Documenting the American South Logo
Colonial and State Records of North Carolina
Letter from Archibald Maclaine to George Hooper
Maclaine, Archibald, 1728-1790
February 22, 1783
Volume 16, Pages 936-937


Wilmington, 22nd February, 1783.

My Dear Sir:

I have this moment received yours of the 17th instant by Addison, who arrived here yesterday afternoon. Gaillard, & several others are now waiting for a wind; but whether I shall have it in my power to send you any of the articles which you so much want, I cannot say. For a fortnight past, I have been expecting some very fine pickled beef from Crosscreek, as well as butter and soap. The butter indeed I may be disappointed of, as it is scarce; but the other articles I shall certainly have, though possibly not in time.

I wrote you very fully by Major Blount, which I flatter myself

-------------------- page 937 --------------------
you have received, with a letter inclosed from Mrs. Hooper. You will hear from her by this conveyance, and I believe much to your satisfaction. She is indeed vastly improved in her countenance, & Mr. McGwire alleges looks as well as he ever saw her. My letter by Blount contains a long list, or rather several lists of wants. Coffee however as well as tea, are part of them; & I enclose you a memorandum for Mrs. Slingsby, which if convenient, I should be glad you could supply. She is to pay the money for the things in a short time.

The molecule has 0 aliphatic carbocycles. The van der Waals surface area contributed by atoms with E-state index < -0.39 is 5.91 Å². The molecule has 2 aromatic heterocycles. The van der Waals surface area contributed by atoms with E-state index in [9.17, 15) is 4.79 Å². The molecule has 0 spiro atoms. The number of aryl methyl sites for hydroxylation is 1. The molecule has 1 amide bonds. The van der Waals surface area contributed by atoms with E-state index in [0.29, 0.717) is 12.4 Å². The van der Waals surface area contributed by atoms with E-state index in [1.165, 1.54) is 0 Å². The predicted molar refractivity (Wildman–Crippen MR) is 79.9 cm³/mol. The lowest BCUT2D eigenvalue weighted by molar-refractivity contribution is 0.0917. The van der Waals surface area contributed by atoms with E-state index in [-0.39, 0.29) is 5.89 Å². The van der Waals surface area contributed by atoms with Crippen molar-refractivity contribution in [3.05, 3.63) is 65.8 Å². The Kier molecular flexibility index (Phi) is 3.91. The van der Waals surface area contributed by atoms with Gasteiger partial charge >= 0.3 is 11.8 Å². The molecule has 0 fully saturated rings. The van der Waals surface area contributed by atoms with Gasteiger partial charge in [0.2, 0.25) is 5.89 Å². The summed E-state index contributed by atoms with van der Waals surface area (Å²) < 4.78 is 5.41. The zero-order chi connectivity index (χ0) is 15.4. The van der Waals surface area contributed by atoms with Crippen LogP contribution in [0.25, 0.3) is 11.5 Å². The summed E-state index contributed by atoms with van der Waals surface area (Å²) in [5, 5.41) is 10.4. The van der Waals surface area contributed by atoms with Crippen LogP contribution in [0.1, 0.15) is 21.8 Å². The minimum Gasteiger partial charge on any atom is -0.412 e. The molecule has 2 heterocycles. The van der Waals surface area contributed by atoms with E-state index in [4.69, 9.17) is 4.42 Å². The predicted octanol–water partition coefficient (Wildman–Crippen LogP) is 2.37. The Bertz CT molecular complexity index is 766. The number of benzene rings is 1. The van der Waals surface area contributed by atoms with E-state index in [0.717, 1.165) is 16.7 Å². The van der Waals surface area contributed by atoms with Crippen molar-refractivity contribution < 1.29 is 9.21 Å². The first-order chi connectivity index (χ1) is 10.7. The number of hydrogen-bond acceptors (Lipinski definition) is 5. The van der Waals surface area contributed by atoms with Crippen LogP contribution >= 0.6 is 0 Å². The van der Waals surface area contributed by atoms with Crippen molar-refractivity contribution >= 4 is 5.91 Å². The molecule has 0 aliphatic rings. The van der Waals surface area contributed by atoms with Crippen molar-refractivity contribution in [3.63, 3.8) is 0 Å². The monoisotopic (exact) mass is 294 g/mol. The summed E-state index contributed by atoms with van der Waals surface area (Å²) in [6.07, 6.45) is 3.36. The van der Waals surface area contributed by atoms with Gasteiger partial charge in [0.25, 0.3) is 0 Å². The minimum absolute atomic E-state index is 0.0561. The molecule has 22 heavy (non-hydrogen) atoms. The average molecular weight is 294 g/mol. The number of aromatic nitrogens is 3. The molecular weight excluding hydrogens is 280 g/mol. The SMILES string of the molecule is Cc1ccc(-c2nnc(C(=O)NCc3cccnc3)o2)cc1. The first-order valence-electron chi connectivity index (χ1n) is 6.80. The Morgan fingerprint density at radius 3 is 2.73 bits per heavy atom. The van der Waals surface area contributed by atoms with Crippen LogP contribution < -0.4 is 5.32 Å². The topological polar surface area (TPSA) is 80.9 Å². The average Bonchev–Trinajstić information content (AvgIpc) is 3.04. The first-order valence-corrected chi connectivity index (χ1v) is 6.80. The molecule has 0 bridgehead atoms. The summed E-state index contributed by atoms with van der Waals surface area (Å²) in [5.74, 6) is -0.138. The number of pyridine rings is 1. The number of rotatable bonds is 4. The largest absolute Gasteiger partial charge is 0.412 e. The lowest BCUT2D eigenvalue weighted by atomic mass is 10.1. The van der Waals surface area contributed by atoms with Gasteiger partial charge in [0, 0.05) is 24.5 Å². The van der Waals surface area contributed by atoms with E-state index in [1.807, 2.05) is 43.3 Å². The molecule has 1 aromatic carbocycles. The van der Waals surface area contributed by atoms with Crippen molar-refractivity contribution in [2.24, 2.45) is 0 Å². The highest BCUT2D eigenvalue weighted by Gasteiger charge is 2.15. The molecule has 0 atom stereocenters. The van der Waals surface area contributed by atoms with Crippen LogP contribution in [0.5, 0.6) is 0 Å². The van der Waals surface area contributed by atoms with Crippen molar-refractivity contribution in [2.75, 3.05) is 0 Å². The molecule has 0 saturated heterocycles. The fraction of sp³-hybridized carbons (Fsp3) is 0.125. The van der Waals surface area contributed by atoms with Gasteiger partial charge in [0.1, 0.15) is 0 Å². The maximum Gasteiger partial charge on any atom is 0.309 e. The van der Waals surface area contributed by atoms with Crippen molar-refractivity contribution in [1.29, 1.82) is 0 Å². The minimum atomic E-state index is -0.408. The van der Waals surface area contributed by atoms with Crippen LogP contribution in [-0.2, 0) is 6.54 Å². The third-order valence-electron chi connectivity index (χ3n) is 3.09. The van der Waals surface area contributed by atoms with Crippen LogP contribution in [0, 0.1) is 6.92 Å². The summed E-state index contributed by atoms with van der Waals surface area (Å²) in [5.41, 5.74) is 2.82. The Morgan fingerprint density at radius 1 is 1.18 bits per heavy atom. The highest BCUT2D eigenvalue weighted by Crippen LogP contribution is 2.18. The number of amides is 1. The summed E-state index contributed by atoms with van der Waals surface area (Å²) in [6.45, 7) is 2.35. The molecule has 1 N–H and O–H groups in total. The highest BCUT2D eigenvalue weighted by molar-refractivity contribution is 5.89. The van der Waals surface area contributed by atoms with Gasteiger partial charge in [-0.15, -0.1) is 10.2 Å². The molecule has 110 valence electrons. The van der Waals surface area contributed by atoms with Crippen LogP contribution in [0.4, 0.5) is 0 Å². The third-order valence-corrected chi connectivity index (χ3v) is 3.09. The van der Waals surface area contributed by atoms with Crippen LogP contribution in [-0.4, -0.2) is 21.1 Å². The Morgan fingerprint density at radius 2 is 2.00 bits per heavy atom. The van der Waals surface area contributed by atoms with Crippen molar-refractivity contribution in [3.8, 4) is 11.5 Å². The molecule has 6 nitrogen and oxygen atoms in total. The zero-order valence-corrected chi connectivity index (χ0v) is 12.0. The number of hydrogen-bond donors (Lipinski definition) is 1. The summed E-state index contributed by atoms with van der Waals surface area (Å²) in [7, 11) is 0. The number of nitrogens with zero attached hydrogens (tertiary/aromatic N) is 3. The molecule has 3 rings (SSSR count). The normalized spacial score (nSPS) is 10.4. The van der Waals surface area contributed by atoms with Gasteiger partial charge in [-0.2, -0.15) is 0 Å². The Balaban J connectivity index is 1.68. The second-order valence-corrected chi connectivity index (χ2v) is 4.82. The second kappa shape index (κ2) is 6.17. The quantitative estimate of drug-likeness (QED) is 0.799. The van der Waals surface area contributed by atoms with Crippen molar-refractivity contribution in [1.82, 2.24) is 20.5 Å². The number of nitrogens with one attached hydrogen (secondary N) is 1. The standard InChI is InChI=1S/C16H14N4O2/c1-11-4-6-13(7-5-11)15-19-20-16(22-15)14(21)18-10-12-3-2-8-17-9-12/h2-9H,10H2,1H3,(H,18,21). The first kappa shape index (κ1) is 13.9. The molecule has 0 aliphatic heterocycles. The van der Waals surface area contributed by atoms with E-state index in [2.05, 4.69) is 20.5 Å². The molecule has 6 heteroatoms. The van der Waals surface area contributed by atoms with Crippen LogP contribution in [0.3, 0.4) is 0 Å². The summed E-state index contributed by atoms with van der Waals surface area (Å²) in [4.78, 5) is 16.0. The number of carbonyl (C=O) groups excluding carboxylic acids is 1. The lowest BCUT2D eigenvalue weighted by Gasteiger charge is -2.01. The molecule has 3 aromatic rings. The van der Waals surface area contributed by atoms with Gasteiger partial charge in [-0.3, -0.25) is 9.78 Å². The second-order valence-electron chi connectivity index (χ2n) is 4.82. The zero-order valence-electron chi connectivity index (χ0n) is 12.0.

I have just received letters from Mr. Burgwin dated at Brussels in October; and also from a Mr. David Alexander, who accompanied him from Charleston, dated at Nantes, so late as the 17th December. This gentleman has given me a manuscript copy of the King’s speech to his Parliament of G. Britain on the 5th of December. As it leaves us no room to doubt any longer, I have inclosed it to you.

Major Davies and Captain Madgett, two of the officers who came here in the prize ship Dawes from Jamaica, now go to Charlestown, on their way to Augustine. If you are not apprehensive of the resentiment of the violent Whigs, you will of course shew them some civilities. They have been politely attentive to your better half, & frequently played with Poll.

I have not yet heard anything of Mr. Cray. What does Mallett mean by saying that the bills (I suppose those on France) will not be paid. I have never heard that any of them were returned, though probably the payment of some of them may have been delayed.

Nat. Allen lately purchased some at Philadelphia, & I understand that several people are wanting that species of remittance. I shall omit no opportunity of writing you, & sending the articles you want as soon as I receive them.

My love to Archy & believe me most sincerely

Have you no garden seeds for me?